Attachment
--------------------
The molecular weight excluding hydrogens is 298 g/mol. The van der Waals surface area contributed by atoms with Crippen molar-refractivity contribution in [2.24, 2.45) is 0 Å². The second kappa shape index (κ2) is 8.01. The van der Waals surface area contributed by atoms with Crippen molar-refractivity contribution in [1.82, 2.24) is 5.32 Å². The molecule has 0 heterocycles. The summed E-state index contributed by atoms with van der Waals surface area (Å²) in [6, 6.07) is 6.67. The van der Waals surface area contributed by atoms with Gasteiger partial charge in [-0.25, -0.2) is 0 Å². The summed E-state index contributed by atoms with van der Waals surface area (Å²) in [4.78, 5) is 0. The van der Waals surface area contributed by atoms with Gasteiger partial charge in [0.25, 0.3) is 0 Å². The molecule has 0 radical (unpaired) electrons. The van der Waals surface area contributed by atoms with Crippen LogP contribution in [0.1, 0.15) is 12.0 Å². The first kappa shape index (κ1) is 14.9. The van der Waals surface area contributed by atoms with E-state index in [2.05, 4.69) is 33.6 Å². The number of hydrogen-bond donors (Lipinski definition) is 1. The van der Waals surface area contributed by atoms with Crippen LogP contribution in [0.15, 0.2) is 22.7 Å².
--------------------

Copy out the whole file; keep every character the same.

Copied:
The molecular weight excluding hydrogens is 298 g/mol. The van der Waals surface area contributed by atoms with Crippen molar-refractivity contribution in [2.24, 2.45) is 0 Å². The second kappa shape index (κ2) is 8.01. The van der Waals surface area contributed by atoms with Crippen molar-refractivity contribution in [1.82, 2.24) is 5.32 Å². The molecule has 0 heterocycles. The summed E-state index contributed by atoms with van der Waals surface area (Å²) in [6, 6.07) is 6.67. The van der Waals surface area contributed by atoms with Gasteiger partial charge in [-0.25, -0.2) is 0 Å². The summed E-state index contributed by atoms with van der Waals surface area (Å²) in [4.78, 5) is 0. The van der Waals surface area contributed by atoms with Gasteiger partial charge in [0.25, 0.3) is 0 Å². The molecule has 0 radical (unpaired) electrons. The van der Waals surface area contributed by atoms with Crippen LogP contribution in [0.1, 0.15) is 12.0 Å². The first kappa shape index (κ1) is 14.9. The van der Waals surface area contributed by atoms with E-state index in [2.05, 4.69) is 33.6 Å². The number of hydrogen-bond donors (Lipinski definition) is 1. The van der Waals surface area contributed by atoms with Crippen LogP contribution in [0.15, 0.2) is 22.7 Å².